“I don’t get it,” I say.
“See, I went ahead and managed to get ahold of a few dozen package manifests,” he says, “from a bunch of the major shippers in this era. People get a little lazy with that information, you know? It’s not like I’m invading privacy or anything. I never look in the boxes, and none of my clients are obligated to tell me.”
“You had better start making sense soon,” I say, “or you can just drop the check off and get the hell back to your own time.”
“That’s exactly it,” he says, his eyes lighting up. “See, I only pick on people whose packages I know will be delivered on time and safely. I talk to them a couple of weeks before they place their orders, offer them a brochure, and let greed do the rest. It’s a perfect game.”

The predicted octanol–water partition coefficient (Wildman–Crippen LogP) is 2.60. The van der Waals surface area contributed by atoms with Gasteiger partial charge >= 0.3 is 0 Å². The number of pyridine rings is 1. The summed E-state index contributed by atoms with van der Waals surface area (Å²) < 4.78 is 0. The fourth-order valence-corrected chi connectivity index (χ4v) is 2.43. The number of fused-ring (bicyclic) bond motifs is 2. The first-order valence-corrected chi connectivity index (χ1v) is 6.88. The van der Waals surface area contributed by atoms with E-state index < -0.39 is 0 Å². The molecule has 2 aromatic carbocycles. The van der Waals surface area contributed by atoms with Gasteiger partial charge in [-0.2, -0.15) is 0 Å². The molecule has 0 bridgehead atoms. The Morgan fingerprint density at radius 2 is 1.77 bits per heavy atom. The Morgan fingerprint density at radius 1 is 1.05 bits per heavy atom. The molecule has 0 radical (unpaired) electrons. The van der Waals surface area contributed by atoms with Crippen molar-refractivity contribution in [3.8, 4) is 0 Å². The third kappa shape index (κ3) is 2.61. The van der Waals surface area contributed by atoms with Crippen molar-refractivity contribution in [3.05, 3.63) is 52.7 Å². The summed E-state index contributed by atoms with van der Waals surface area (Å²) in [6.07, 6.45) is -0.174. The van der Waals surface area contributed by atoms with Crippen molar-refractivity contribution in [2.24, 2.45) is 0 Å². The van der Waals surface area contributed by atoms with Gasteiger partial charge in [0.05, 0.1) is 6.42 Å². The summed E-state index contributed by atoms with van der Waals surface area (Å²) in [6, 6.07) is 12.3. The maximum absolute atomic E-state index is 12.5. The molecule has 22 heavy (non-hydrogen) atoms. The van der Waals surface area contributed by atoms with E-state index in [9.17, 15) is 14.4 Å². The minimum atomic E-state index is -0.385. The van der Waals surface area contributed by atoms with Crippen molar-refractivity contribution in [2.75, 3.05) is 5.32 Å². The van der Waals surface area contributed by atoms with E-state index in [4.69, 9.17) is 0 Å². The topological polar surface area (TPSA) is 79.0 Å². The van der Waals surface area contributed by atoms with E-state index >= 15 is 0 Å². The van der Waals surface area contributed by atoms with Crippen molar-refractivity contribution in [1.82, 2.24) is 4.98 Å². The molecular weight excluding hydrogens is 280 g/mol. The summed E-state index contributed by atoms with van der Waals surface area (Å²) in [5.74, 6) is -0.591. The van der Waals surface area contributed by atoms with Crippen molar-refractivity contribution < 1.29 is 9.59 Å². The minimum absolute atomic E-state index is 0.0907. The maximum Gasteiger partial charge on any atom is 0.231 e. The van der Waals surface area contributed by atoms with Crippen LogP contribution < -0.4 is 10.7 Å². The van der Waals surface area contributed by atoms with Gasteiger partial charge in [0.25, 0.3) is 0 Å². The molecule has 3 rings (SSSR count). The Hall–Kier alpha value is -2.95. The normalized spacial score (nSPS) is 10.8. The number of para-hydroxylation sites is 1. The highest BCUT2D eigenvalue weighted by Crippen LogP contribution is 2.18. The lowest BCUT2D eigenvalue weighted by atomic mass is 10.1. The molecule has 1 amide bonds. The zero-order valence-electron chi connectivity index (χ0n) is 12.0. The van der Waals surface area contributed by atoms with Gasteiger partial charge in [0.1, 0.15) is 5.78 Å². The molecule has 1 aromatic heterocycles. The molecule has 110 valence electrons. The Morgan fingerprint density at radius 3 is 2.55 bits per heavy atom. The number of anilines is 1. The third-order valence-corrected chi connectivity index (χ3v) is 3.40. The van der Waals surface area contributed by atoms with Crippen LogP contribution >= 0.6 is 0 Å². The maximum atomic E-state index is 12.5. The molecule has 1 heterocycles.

“So why’d you come to Kyle if you knew her package was gonna be a bust?” I ask.
“That’s the other part, and that’s where you come in,” Bert says, sweating now. “I think someone caught on.”
“How?” I say. “Like you said, what happened in the past always happens that way.”
“Well, the past couple weeks– my time– I’ve had a string of high-profile busts,” he says. “Taking in ten bucks to promise a thousand you know you’ll never deliver becomes pretty damn difficult when you start having to pay out.”